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Hello World – How It Works

Let’s look at our helloworld code again:

actor Main
  new create(env: Env) =>
    env.out.print("Hello, world!")

Let’s go through that line by line.

Line 1

actor Main

This is a type declaration. The keyword actor means we are going to define an actor, which is a bit like a class in Python, Java, C#, C++, etc. Pony has classes too, which we’ll see later.

The difference between an actor and a class is that an actor can have asynchronous methods, called behaviours. We’ll talk more about that later.

A Pony program has to have a Main actor. It’s kind of like the main function in C or C++, or the main method in Java, or the Main method in C#. It’s where the action starts.

Line 2

  new create(env: Env) =>

This is a constructor. The keyword new means it’s a function that creates a new instance of the type. In this case, it creates a new Main.

Unlike other languages, constructors in Pony have names. That means there can be more than one way to construct an instance of a type. In this case, the name of the constructor is create.

The parameters of a function come next. In this case, our constructor has a single parameter called env that is of the type Env.

In Pony, the type of something always comes after its name and is separated by a colon. In C, C++, Java or C#, you might say Env env, but we do it the other way around (like Go, Pascal, Rust, TypeScript, and a bunch of other languages).

It turns out, our Main actor has to have a constructor called create that takes a single parameter of type Env. That’s how all programs start! So the beginning of your program is essentially the body of that constructor.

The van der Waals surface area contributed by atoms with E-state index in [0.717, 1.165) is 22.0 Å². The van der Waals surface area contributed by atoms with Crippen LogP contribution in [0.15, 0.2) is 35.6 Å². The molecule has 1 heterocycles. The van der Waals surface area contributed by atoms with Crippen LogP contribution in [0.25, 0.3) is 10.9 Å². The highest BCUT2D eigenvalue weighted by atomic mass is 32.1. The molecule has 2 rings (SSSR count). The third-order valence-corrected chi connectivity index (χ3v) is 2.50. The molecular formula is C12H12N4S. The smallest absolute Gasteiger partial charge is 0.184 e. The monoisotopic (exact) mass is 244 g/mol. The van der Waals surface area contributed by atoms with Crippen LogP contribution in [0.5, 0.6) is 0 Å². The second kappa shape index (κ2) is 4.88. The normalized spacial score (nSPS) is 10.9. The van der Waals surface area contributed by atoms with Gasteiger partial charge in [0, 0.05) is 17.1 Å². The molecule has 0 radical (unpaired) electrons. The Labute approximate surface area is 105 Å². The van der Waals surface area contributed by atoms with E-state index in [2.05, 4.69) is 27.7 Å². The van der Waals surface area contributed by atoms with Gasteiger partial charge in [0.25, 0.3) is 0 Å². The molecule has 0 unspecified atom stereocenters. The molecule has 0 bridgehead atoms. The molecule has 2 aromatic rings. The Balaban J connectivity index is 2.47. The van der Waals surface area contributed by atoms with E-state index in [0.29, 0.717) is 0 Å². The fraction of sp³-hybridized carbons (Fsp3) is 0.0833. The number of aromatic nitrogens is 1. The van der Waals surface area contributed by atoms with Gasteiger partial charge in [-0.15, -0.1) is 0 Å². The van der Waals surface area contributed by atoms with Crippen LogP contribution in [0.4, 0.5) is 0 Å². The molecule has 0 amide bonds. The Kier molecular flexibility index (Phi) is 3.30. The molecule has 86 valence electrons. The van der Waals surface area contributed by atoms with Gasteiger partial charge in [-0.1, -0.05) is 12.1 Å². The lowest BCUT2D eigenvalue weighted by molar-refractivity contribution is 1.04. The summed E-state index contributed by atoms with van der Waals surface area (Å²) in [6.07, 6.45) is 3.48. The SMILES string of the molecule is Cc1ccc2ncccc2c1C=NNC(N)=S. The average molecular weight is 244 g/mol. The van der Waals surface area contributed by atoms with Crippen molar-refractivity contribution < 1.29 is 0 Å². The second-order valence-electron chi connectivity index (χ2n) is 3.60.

Wait, what’s the body? It’s the code that comes after the =>.

Line 3

    env.out.print("Hello, world!")

This is your program! What the heck is it doing?

In Pony, a dot is either a field access or a method call, much like other languages. If the name after the dot has parentheses after it, it’s a method call. Otherwise, it’s a field access.

So here, we start with a reference to env. We then look up the field out on our object env. As it happens, that field represents stdout, i.e. usually it means printing to your console. Then, we call the print method on env.out. The stuff inside the parentheses are the arguments to the function. In this case, we are passing a string literal, i.e. the stuff in double quotes.

In Pony, string literals can be in double quotes, ", in which case they follow C/C++ style escaping (using stuff like \n), or they can be triple-quoted, """ like in Python, in which case they are considered raw data.

What’s an Env, anyway? It’s the “environment” your program was invoked with. That means it has command line arguments, environment variables, stdin, stdout, and stderr. Pony has no global variables, so these things are explicitly passed to your program.

That’s it!

Really, that’s it. The program begins by creating a Main actor, and in the constructor, we print “Hello, world!” to stdout. Next, we’ll start diving into the Pony type system.